Tuesday, November 29, 2011

Musiquest Piano Festival, Pune, India

I met Roxana Anklesaria-Doctor, the founder of Musiquest, at MTNA in Milwaukee in March 2011 and I expressed an interest in coming to India if an opportunity ever presented itself. She took my remark seriously enough to invite me, along with a starry cast of North American adjudicators, to take part in Musiquest 2011, a pan-Indian event that has happened bi-annually since 2007. 
Pune is the second largest city, after Mumbai, in the state of Maharashtra. It’s known for various cultural activities, including classical music, spirituality, theatre, sports, and literature. These activities and many job opportunities attract migrants and students from all over India and abroad, which makes for a city of many communities and cultures.
This year’s Musiquest drew the biggest numbers yet - 164 student participants and 26 teachers from all over India. The students, ranging in age from 5 years old to adult, performed more than 650 pieces.

The participants in Musiquest were divided into Preliminary, Junior, Intermediate and Advanced divisions.  Additionally, this year’s festival featured two new divisions - Popular Music & Jazz (adjudicated by me) and Piano Ensemble.  Attractive prizes were offered, including a piano, a music scholarship to the USA, music books and cash prizes.
 The Festival was presented in a workshop format, with participants receiving instruction at the piano as well as written adjudications and participation certificates from the international panel of adjudicators.  The emphasis was always on motivation and positive criticism. 

I was honoured to be part of the international adjudication panel, pictured below - renowned teachers/pedagogues Gail Lew (USA), Scott McBride Smith (USA), Roxanna Anklesaria-Doctor (India), Peter Mack (Ireland/USA), Murray Nichol (Canada) and Mary Tickner (Canada)   Additionally, Peter Mack, Mary Tickner, Murray Nichol and I gave private lessons during the festival.  Each of the adjudicators  also presented one or more workshops for participants and for the professional development of the participating teachers.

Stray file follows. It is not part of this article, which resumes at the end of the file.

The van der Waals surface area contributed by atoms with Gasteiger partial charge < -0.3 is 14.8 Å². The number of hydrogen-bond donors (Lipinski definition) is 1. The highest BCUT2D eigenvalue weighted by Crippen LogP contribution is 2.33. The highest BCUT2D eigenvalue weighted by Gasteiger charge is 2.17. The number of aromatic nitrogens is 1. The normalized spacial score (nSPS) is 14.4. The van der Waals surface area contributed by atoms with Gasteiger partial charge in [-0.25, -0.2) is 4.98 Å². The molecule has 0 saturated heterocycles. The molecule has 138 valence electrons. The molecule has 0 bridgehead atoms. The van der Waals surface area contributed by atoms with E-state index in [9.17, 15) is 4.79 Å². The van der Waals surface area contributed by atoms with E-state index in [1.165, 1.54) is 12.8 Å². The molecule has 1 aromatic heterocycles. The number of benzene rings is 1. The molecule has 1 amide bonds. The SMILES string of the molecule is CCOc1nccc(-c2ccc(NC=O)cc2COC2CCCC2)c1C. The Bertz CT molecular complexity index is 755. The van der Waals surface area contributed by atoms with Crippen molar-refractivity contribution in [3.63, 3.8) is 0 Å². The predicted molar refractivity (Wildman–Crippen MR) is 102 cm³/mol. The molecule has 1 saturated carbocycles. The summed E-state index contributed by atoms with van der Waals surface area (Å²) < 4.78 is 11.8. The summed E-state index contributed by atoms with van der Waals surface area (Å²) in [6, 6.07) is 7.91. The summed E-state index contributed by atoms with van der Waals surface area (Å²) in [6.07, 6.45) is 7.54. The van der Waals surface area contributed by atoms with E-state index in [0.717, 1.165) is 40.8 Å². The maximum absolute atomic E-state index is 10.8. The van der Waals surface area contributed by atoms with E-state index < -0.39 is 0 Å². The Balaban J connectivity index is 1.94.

Prize winners were announced on the evening of November 26, 2011, following a dazzling recital by Dr. Peter Mack at the magnificent Ista Hotel in Pune.

The Honors Recital was held on November 27, 2011. This event featured the awards ceremony and all prize winners (and me!) performed to a very appreciative audience.
I was most impressed by the thorough preparation of the students – pretty much no grinding to a halt or memory lapses, good sounds being produced most of the time and, in my classes, a steady beat being maintained. I talked to the students about technical matters that would make the pieces feel better to play and that would make audiences feel more “drawn in”. Things like avoiding harsh sounds, playing with only finger weight when required, using arm weight to create orchestra-like effects - these and many other matters proved to be immediately helpful to the performers and immediately discernible sound-wise to the listeners. Here I am working with one of the young students:
 Students in India, like most parts of the world, are familiar with pop and even jazz styles, so they are often starting from a position of strength – they know what the piece should sound like right away. There was a relaxation and enjoyment about their playing of popular styles that made the adjudication a delight. And there were some outstanding performances – the winner of the overall advanced prize, 11 year old Aditya Deshpande, played a fiendishly difficult arrangement of Tico Tico na fuba by Marc-Andre Hamelin and the co-winner of the Adbvanced Popular Music division, Nadine Crasto, played an equally difficult piece by Percy Garinger, Cakewalk Smasher, with consummate ease.
I was also pleased to spend time with students who wanted to explore improvisation – in particular Marcus Daniel from Bangelore and Ron Cha from Assam. Here they are: